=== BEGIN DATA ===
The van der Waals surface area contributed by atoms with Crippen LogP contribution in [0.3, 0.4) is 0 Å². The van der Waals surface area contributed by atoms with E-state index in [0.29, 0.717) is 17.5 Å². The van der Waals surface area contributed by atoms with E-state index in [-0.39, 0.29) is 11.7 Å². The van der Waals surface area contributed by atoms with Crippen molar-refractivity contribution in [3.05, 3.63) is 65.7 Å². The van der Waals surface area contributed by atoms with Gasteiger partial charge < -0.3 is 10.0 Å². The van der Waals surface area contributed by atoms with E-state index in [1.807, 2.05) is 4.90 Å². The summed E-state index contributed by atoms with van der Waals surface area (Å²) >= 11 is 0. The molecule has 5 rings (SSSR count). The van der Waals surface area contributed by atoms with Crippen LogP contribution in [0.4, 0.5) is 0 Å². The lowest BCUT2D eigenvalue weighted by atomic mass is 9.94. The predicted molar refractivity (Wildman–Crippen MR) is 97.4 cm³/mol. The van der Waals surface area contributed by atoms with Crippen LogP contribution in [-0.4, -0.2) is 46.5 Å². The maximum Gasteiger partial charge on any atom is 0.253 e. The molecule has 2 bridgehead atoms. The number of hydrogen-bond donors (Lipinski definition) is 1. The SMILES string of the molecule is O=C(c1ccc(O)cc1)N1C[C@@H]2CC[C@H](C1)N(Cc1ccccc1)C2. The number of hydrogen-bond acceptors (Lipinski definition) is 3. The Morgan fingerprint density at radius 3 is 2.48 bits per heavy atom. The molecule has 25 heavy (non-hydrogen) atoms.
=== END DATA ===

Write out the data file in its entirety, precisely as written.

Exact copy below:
The van der Waals surface area contributed by atoms with Crippen LogP contribution in [0.3, 0.4) is 0 Å². The van der Waals surface area contributed by atoms with E-state index in [0.29, 0.717) is 17.5 Å². The van der Waals surface area contributed by atoms with E-state index in [-0.39, 0.29) is 11.7 Å². The van der Waals surface area contributed by atoms with Crippen molar-refractivity contribution in [3.05, 3.63) is 65.7 Å². The van der Waals surface area contributed by atoms with Gasteiger partial charge < -0.3 is 10.0 Å². The van der Waals surface area contributed by atoms with E-state index in [1.807, 2.05) is 4.90 Å². The summed E-state index contributed by atoms with van der Waals surface area (Å²) >= 11 is 0. The molecule has 5 rings (SSSR count). The van der Waals surface area contributed by atoms with Crippen LogP contribution in [0.4, 0.5) is 0 Å². The lowest BCUT2D eigenvalue weighted by atomic mass is 9.94. The predicted molar refractivity (Wildman–Crippen MR) is 97.4 cm³/mol. The van der Waals surface area contributed by atoms with Crippen LogP contribution in [-0.4, -0.2) is 46.5 Å². The maximum Gasteiger partial charge on any atom is 0.253 e. The molecule has 2 bridgehead atoms. The number of hydrogen-bond donors (Lipinski definition) is 1. The SMILES string of the molecule is O=C(c1ccc(O)cc1)N1C[C@@H]2CC[C@H](C1)N(Cc1ccccc1)C2. The number of hydrogen-bond acceptors (Lipinski definition) is 3. The Morgan fingerprint density at radius 3 is 2.48 bits per heavy atom. The molecule has 25 heavy (non-hydrogen) atoms.